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As defined and explained in this ONLINE Encyclopedia

Fruits; the organic produce; that which springs from land. A term essentially of Roman and civil law. 'Fructus' may be fructus industriales or fructus naturales. Fructus industriales are fruits of labor or industry, i.e. such crops or other products of the soil as are produced by man's industry through sowing and cultivation, including most vegetables, corn, wheat, rye, oats and other grain crops. Fructus naturales are fruits of nature, i.e. crops that grow naturally and independently of man's industry such as grasses, perennial bushes or trees (including the fruits therefrom that do not need to have a crop taken to ensure rejuvenation), especially where "the labour employed in their planting bears so small a proportion to their natural growth", Marshall v Green (1875) 1 CPD 35, 40. Fructus industriales may also be defined as annual crops obtained by yearly labor and cultivation and are the equivalent to common law emblements, being goods and not any part of the land; whereas fructus naturales are normally part and parcel of the land and pass on a conveyance of land (Webb v. Arrington, 249 Md 46, 238 A.2d 243, 245 (Md App 1968); Falk v. Amsberry, 279 Or 417, 569 P.2d 558, 560 n. 2 (1977)). Rent from a property held purely to produce income represents a form of fructus.  See also fruits, usufruct.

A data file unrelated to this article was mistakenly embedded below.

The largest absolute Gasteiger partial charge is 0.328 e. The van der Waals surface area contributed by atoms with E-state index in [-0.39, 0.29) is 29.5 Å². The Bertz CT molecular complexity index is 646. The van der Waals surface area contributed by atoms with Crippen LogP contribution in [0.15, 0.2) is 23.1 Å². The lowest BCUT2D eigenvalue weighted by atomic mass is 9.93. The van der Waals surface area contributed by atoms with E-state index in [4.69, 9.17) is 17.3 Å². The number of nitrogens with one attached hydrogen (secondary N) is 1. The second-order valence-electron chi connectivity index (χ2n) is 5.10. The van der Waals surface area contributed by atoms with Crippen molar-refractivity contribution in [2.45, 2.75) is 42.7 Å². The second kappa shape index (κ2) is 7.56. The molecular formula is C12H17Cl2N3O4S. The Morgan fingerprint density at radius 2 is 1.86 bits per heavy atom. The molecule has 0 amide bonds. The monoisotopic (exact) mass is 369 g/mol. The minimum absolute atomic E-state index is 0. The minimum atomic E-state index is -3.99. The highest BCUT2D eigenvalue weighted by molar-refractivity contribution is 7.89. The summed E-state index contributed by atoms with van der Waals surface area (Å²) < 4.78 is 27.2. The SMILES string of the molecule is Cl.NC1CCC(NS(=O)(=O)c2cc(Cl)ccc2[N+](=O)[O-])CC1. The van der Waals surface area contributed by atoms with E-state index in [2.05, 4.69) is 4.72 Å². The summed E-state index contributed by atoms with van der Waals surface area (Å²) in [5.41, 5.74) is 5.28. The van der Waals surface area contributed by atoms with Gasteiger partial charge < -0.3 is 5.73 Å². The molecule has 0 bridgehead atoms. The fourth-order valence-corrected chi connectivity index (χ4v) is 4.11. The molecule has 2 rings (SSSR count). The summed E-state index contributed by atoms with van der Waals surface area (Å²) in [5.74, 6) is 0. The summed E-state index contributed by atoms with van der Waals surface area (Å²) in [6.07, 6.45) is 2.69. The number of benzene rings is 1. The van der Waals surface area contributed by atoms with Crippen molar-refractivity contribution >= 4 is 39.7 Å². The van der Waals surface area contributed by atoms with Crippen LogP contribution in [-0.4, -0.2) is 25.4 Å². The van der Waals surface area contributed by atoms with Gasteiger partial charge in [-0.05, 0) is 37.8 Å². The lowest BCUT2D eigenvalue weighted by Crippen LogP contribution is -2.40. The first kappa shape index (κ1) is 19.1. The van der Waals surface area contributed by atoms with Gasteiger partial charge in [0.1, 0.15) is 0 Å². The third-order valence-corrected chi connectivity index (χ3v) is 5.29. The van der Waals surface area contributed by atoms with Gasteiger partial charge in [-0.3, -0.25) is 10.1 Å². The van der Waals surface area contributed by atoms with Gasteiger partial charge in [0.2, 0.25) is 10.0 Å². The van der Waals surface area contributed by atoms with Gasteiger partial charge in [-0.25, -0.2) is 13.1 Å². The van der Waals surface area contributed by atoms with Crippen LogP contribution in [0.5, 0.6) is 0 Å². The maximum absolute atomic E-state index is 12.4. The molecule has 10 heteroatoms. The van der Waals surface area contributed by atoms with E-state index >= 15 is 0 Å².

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bibliographic references for fructus:

21 Am.Jur.2d., Crops (Rochester, NY), §§ 2–5.

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